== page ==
Gulf Shores Mayor Robert Craft testified before the House Committee on Transportation and Infrastructure on the need for the RESTORE act to be approved by Congress. The act will direct a large portion of fines expected to be paid by BP to the five coastal states affected by the 2010 Deepwater Horizon oil spill disaster.
Here are his remarks:
Mr. Chairman and members of the committee, thank you for inviting me to testify today. First let me state again how much the coastal residents along the Gulf of Mexico appreciate your interest in our region as you consider the Restore Act. I believe the Restore Act contains requirements for eligible spending which will ensure the American taxpayer and annual return on this investment.
As Mayor of Gulf Shores, Alabama, a coastal city located directly on the Gulf of Mexico, we work closely with our sister city, Orange Beach, to support and enhance a dynamic beach tourism industry.
In 2009 we hosted 4.6 million visitors on just 32 miles of sugar-white sand beaches. This provided direct spending of over $2.3 billion creating over 40.000 tourism jobs.
In the pre-spill first quarter of 2010 our lodging tax, the only accurate measure of performance, was up 17 percent in Gulf Shores alone indicating the promise of a record year. If two cities, one county with only 32 miles of beaches and in one of the Gulf’s many industries and this much at risk consider the cumulative threat to the thousand miles of Gulf between Florida and Texas.
Ports along the coast struggled during this time to deflect the assumptions by many that they would be closed to traffic. The export-focus ports along the Gulf coast are important to many sectors of the U.S. And local economies. Add to that the billions of dollars and thousands of jobs created by the Gulf’s oil and gas industry as well as the commercial seafood harvesting and processing industry and you understand the value of the coastal Gulf to the nation’s economy.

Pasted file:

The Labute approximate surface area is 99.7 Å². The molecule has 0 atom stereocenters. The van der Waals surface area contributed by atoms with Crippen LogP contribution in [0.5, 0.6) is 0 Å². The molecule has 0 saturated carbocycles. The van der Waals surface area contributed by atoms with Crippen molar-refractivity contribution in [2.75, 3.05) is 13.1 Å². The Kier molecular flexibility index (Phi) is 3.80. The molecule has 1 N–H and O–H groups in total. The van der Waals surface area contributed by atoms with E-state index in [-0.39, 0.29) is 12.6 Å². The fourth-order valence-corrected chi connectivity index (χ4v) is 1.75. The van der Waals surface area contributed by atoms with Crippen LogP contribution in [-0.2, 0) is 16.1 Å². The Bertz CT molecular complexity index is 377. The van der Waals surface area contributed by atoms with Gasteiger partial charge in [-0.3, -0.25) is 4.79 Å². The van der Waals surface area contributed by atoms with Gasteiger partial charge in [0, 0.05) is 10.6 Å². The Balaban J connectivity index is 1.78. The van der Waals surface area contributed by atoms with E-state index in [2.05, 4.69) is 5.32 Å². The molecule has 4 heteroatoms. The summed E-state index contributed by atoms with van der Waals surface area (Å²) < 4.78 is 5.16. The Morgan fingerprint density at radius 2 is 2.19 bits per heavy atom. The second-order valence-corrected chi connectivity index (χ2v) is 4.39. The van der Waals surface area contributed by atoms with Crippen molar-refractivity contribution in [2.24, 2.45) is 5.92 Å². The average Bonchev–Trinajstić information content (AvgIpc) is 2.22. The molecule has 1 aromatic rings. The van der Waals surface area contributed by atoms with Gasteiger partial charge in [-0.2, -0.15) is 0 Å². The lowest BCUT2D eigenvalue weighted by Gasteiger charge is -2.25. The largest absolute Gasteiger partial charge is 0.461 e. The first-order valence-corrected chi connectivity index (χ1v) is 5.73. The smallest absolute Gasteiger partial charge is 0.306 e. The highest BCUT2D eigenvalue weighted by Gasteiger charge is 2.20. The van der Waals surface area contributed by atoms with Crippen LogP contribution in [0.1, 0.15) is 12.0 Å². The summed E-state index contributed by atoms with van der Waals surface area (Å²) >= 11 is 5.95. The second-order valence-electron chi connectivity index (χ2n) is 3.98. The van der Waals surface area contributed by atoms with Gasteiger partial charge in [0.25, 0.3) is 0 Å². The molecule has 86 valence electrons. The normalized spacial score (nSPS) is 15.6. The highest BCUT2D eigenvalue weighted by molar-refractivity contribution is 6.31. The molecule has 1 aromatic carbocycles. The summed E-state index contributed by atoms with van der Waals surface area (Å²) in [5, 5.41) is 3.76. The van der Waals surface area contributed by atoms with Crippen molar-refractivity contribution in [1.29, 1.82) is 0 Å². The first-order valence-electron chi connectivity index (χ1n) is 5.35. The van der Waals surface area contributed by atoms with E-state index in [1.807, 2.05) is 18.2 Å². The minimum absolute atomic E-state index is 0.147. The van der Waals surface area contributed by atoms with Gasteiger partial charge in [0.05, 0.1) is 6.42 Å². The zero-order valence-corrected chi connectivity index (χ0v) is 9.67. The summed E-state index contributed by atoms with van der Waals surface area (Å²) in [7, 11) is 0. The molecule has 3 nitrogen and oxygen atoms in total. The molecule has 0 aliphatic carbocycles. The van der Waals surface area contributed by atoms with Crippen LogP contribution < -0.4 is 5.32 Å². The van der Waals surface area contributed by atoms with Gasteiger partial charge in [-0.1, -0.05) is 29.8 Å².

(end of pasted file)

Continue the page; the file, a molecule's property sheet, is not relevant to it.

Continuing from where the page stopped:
On April 20, 2010, with the tragic events resulting in the Deepwater Horizon accident, our world changed, most probably for years to come. All of our Gulf-related industries came to a halt. Areas of the Gulf were closed to all activities, vacations were canceled, jobs were lost and many small businesses with generations of history closed.
As the oil spread throughout the Gulf so did the impact on the entire Gulf economy and reputation. In south Baldwin County alone tourism dollars in July, our busiest month, were down nearly 70 percent. Also in July, when large areas of Gulf waters were closed, our seafood landings were down an unbelievable 97 percent.
Surveys confirm that 75 percent of people nationwide had significant concerns regarding the safety of Gulf seafood. Those safety concerns along with major reputational damage for the entire Gulf resulted in many lost customers and business failures.
2011 was a much better year for our coast. Tourism and seafood were beginning to recover, but we all must understand why. BP funded $179 million in tourism grants and commitments. BP also funded $72 million for seafood testing and additional marketing. In addition, BP spent untold millions on protecting their brand and promoting their reputation with broad media ads touting the recovery and safety of the beaches and seafood. This dramatic increase in marketing is the main reason we had a good 2011.
The future remains a serious question since no such commitments exist from BP going forward. When BP leaves, the future’s up to us. There are still many unanswered questions. As analysis continues on the safety of our Gulf we wonder will there be any future unknowns that affect the marketability of our product. Will the oil or dispersants destroy our juvenile population of seafood? Will our small businesses and fishermen survive?
The businesses that are still here, and many aren’t, have seriously depleted reserves. This loss of reserves combined with damaged access to credit and any future impact, be it more spill effects, further economic downturn or a tropical weather event, we’ll certainly see more businesses closed.
The entire Gulf coast economy faces a continued threat from providing the energy resources that the nation demands daily. But even with this exposure, which has a magnitude that we now all grasp, I believe the majority of us on the coast completely support continued safe drilling in our Gulf and encourage aggressive efforts create energy independence for our country.
All we ask as those who are negligent are fined that the fine money be directed to the coastal economies that were damaged. This will allow us to recover and continue to generate tax dollars each year to the benefit of all Americans. The Restore Act contains strict requirements for eligible spending. These appropriate restrictions ensure the American taxpayers will receive an annual return on investment.
There is no doubt that the Gulf Coast is of vital national importance. The ports, the seafood industry, the energy industry and tourism all provide benefits to the entire country. It is absolutely in the nation’s interest to ensure that the Gulf Coast is able to boost its resiliency.